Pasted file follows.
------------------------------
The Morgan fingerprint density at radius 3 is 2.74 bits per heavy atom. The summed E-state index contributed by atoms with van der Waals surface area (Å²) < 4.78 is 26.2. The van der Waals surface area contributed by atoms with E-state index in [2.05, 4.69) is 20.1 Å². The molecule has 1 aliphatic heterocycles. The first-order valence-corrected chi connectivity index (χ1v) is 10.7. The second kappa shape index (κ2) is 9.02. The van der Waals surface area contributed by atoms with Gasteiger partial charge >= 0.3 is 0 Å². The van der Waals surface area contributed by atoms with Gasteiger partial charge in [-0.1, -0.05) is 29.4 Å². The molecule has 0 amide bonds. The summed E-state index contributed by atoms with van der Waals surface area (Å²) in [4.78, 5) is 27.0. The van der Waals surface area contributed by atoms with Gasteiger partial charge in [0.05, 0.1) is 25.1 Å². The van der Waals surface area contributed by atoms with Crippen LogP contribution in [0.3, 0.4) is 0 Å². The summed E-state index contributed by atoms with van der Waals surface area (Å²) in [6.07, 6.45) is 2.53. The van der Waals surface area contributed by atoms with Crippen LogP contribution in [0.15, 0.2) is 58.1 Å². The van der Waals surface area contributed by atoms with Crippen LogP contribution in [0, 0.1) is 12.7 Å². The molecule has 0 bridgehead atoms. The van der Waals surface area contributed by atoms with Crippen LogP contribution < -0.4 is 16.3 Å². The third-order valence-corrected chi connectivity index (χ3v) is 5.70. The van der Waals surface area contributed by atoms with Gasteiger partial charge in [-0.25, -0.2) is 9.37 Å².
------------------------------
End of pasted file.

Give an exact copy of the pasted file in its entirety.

The Morgan fingerprint density at radius 3 is 2.74 bits per heavy atom. The summed E-state index contributed by atoms with van der Waals surface area (Å²) < 4.78 is 26.2. The van der Waals surface area contributed by atoms with E-state index in [2.05, 4.69) is 20.1 Å². The molecule has 1 aliphatic heterocycles. The first-order valence-corrected chi connectivity index (χ1v) is 10.7. The second kappa shape index (κ2) is 9.02. The van der Waals surface area contributed by atoms with Gasteiger partial charge >= 0.3 is 0 Å². The van der Waals surface area contributed by atoms with Gasteiger partial charge in [-0.1, -0.05) is 29.4 Å². The molecule has 0 amide bonds. The summed E-state index contributed by atoms with van der Waals surface area (Å²) in [4.78, 5) is 27.0. The van der Waals surface area contributed by atoms with Gasteiger partial charge in [0.05, 0.1) is 25.1 Å². The van der Waals surface area contributed by atoms with Crippen LogP contribution in [0.3, 0.4) is 0 Å². The summed E-state index contributed by atoms with van der Waals surface area (Å²) in [6.07, 6.45) is 2.53. The van der Waals surface area contributed by atoms with Crippen LogP contribution in [0.15, 0.2) is 58.1 Å². The van der Waals surface area contributed by atoms with Crippen LogP contribution in [0, 0.1) is 12.7 Å². The molecule has 0 bridgehead atoms. The van der Waals surface area contributed by atoms with Crippen LogP contribution < -0.4 is 16.3 Å². The third-order valence-corrected chi connectivity index (χ3v) is 5.70. The van der Waals surface area contributed by atoms with Gasteiger partial charge in [-0.25, -0.2) is 9.37 Å².